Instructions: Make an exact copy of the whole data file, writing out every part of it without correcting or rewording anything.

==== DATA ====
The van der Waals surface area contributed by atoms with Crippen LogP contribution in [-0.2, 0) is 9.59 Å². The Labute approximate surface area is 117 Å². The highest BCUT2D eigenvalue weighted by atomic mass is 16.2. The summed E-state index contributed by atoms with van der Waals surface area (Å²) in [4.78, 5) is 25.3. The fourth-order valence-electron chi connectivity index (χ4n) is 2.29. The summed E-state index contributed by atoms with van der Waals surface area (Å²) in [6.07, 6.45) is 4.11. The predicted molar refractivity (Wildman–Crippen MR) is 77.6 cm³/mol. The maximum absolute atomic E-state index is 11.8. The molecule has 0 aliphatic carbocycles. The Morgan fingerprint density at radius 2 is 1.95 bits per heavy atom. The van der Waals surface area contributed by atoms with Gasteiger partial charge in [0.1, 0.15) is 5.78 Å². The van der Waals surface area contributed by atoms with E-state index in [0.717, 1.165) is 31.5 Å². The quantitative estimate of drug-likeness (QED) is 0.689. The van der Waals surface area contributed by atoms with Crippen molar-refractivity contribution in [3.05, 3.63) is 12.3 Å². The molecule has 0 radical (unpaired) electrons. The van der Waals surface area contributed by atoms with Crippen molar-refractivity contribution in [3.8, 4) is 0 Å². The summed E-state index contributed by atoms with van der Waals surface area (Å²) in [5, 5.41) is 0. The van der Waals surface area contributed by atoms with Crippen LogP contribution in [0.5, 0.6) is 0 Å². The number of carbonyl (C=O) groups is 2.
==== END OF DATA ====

The van der Waals surface area contributed by atoms with Crippen LogP contribution in [-0.2, 0) is 9.59 Å². The Labute approximate surface area is 117 Å². The highest BCUT2D eigenvalue weighted by atomic mass is 16.2. The summed E-state index contributed by atoms with van der Waals surface area (Å²) in [4.78, 5) is 25.3. The fourth-order valence-electron chi connectivity index (χ4n) is 2.29. The summed E-state index contributed by atoms with van der Waals surface area (Å²) in [6.07, 6.45) is 4.11. The predicted molar refractivity (Wildman–Crippen MR) is 77.6 cm³/mol. The maximum absolute atomic E-state index is 11.8. The molecule has 0 aliphatic carbocycles. The Morgan fingerprint density at radius 2 is 1.95 bits per heavy atom. The van der Waals surface area contributed by atoms with Gasteiger partial charge in [0.1, 0.15) is 5.78 Å². The van der Waals surface area contributed by atoms with E-state index in [0.717, 1.165) is 31.5 Å². The quantitative estimate of drug-likeness (QED) is 0.689. The van der Waals surface area contributed by atoms with Crippen molar-refractivity contribution in [3.05, 3.63) is 12.3 Å². The molecule has 0 radical (unpaired) electrons. The van der Waals surface area contributed by atoms with Crippen molar-refractivity contribution in [3.8, 4) is 0 Å². The summed E-state index contributed by atoms with van der Waals surface area (Å²) in [5, 5.41) is 0. The van der Waals surface area contributed by atoms with Crippen LogP contribution in [0.5, 0.6) is 0 Å². The number of carbonyl (C=O) groups is 2.